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(Reference retrieved automatically from Web of Science through information on FAPESP grant and its corresponding number as mentioned in the publication by the authors.)

Effect of rapid weight loss on performance in combat sport male athletes: does adaptation to chronic weight cycling play a role?

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Author(s):
Mendes, Sandro H. [1] ; Tritto, Aline C. [1] ; Guilherme, Joao Paulo L. F. [1] ; Solis, Marina Y. [2] ; Vieira, Douglas E. [3] ; Franchini, Emerson [4] ; Lancha, Jr., Antonio H. [1] ; Artioli, Guilherme G. [1, 4]
Total Authors: 8
Affiliation:
[1] Univ Sao Paulo, Sch Phys Educ & Sport, Lab Appl Nutr & Metab, Sao Paulo - Brazil
[2] Univ Sao Paulo, Fac Med, Lab Assessment & Conditioning Rheumatol, Sao Paulo - Brazil
[3] Univ Fed Sao Paulo, Discipline Expt Neurol, Sao Paulo - Brazil
[4] Univ Sao Paulo, Sch Phys Educ & Sport, Martial Arts & Combat Sports Res Grp, Sao Paulo - Brazil
Total Affiliations: 4
Document type: Journal article
Source: BRITISH JOURNAL OF SPORTS MEDICINE; v. 47, n. 18, p. 1155+, DEC 2013.
Web of Science Citations: 28
Abstract

Background Studies failing to show a negative effect of rapid weight loss (RWL) on performance have been conducted in athletes who have been cycling weight for years. It has been suggested that chronic weight cycling could lead combat athletes to become resistant to the stresses associated with weight loss. To investigate the effects of RWL up to 5% of body mass on high-intensity intermittent performance in weight cyclers (WC) and non-weight cyclers (non-WC). Methods Eighteen male combat athletes (WC: n=10; non-WC: n=8) reduced up to 5% of their body mass in 5days. Body composition, high-intensity performance and plasma lactate were assessed preweight loss and postweight loss. Athletes had 4h to re-feed and rehydrate following the weigh-in. Food intake was recorded during the weight loss and the recovery periods. Results Athletes significantly decreased body mass, lean body mass (most likely due to fluid loss) and fat mass following weight loss. No significant changes in performance were found from preweight loss to postweight loss in both groups. Plasma lactate was significantly elevated after exercise in both groups, but no differences were found between groups and in response to RWL. For all these variables no differences were observed between groups. Athletes from both groups ingested high amounts of energy and carbohydrates during the recovery period after the weigh-in. Conclusions Chronic weight cycling does not protect athletes from the negative impact of RWL on performance. The time to recover after weigh-in and the patterns of food and fluid ingestion during this period is likely to play the major role in restoring performance to baseline levels. (AU)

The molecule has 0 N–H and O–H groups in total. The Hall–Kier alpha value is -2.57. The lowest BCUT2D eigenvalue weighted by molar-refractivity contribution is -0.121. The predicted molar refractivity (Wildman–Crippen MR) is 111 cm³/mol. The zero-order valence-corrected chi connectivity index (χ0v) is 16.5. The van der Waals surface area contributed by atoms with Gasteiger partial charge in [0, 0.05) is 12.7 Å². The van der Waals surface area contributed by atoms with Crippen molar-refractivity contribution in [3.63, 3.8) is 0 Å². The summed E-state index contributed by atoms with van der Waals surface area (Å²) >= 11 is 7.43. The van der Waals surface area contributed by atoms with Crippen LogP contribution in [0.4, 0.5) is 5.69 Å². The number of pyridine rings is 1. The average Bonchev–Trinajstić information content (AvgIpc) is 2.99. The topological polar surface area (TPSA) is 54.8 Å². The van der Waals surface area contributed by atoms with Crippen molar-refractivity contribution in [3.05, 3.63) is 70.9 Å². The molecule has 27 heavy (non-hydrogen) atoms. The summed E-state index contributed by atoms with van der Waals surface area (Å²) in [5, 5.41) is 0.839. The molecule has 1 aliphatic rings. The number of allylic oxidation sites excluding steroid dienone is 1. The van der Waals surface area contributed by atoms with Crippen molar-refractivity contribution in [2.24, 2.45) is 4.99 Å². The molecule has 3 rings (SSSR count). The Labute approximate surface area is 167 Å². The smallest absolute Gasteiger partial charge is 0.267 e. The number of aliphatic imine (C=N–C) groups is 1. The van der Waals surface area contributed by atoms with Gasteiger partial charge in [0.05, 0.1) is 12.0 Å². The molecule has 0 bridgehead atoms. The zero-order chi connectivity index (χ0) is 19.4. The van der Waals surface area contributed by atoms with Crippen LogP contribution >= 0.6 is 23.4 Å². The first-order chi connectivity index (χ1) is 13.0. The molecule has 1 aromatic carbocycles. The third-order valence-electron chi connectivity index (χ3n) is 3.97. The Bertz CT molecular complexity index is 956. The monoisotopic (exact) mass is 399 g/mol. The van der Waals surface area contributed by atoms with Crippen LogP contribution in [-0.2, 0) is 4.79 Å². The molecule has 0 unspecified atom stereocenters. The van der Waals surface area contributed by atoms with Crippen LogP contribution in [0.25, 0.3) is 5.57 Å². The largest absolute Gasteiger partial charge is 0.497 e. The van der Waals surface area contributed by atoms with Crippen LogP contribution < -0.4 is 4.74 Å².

FAPESP's process: 11/17059-2 - Effects of beta-alanine supplementation combined or not with sodium bicarbonate on intermittent anaerobic performance
Grantee:Guilherme Giannini Artioli
Support type: Scholarships in Brazil - Post-Doctorate
FAPESP's process: 12/22516-6 - Polygenic Profile of Brazilian athletes: distribution of polymorphisms associated with physical performance
Grantee:João Paulo Limongi França Guilherme
Support type: Scholarships in Brazil - Doctorate